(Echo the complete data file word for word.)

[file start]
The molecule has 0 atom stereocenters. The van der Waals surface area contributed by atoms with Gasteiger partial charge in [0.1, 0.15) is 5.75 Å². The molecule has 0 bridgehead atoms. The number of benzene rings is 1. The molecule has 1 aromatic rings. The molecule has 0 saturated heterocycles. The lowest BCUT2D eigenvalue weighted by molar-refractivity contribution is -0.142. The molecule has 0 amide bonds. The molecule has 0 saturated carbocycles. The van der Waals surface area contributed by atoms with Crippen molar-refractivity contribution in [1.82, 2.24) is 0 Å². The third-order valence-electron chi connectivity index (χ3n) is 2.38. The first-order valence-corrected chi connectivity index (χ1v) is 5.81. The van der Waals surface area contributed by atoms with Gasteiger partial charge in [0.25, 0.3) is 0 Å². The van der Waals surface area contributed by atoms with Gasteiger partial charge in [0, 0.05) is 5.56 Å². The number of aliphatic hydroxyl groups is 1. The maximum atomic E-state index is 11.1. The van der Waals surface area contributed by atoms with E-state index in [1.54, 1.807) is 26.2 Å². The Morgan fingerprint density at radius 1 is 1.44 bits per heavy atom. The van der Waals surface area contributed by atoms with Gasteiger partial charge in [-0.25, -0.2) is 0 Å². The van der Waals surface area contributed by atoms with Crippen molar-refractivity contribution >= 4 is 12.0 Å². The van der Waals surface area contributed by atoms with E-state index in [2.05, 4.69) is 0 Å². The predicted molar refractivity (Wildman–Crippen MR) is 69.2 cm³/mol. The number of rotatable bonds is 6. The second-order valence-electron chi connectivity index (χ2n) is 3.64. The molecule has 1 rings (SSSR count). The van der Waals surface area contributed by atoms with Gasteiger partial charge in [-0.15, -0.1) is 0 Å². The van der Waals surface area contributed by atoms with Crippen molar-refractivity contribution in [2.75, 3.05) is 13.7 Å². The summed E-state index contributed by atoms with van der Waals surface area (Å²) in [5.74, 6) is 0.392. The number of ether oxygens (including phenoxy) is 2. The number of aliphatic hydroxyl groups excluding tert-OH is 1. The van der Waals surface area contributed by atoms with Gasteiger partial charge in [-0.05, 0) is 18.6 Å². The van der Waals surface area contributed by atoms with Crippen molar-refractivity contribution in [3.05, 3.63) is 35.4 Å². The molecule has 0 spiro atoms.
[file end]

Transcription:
The molecule has 0 atom stereocenters. The van der Waals surface area contributed by atoms with Gasteiger partial charge in [0.1, 0.15) is 5.75 Å². The molecule has 0 bridgehead atoms. The number of benzene rings is 1. The molecule has 1 aromatic rings. The molecule has 0 saturated heterocycles. The lowest BCUT2D eigenvalue weighted by molar-refractivity contribution is -0.142. The molecule has 0 amide bonds. The molecule has 0 saturated carbocycles. The van der Waals surface area contributed by atoms with Crippen molar-refractivity contribution in [1.82, 2.24) is 0 Å². The third-order valence-electron chi connectivity index (χ3n) is 2.38. The first-order valence-corrected chi connectivity index (χ1v) is 5.81. The van der Waals surface area contributed by atoms with Gasteiger partial charge in [0.25, 0.3) is 0 Å². The van der Waals surface area contributed by atoms with Gasteiger partial charge in [0, 0.05) is 5.56 Å². The number of aliphatic hydroxyl groups is 1. The maximum atomic E-state index is 11.1. The van der Waals surface area contributed by atoms with E-state index in [1.54, 1.807) is 26.2 Å². The Morgan fingerprint density at radius 1 is 1.44 bits per heavy atom. The van der Waals surface area contributed by atoms with Gasteiger partial charge in [-0.25, -0.2) is 0 Å². The van der Waals surface area contributed by atoms with Crippen molar-refractivity contribution >= 4 is 12.0 Å². The van der Waals surface area contributed by atoms with E-state index in [2.05, 4.69) is 0 Å². The predicted molar refractivity (Wildman–Crippen MR) is 69.2 cm³/mol. The number of rotatable bonds is 6. The second-order valence-electron chi connectivity index (χ2n) is 3.64. The molecule has 1 rings (SSSR count). The van der Waals surface area contributed by atoms with Gasteiger partial charge in [-0.15, -0.1) is 0 Å². The van der Waals surface area contributed by atoms with Crippen molar-refractivity contribution in [2.75, 3.05) is 13.7 Å². The summed E-state index contributed by atoms with van der Waals surface area (Å²) in [5.74, 6) is 0.392. The number of ether oxygens (including phenoxy) is 2. The number of aliphatic hydroxyl groups excluding tert-OH is 1. The van der Waals surface area contributed by atoms with Gasteiger partial charge in [-0.05, 0) is 18.6 Å². The van der Waals surface area contributed by atoms with Crippen molar-refractivity contribution in [3.05, 3.63) is 35.4 Å². The molecule has 0 spiro atoms.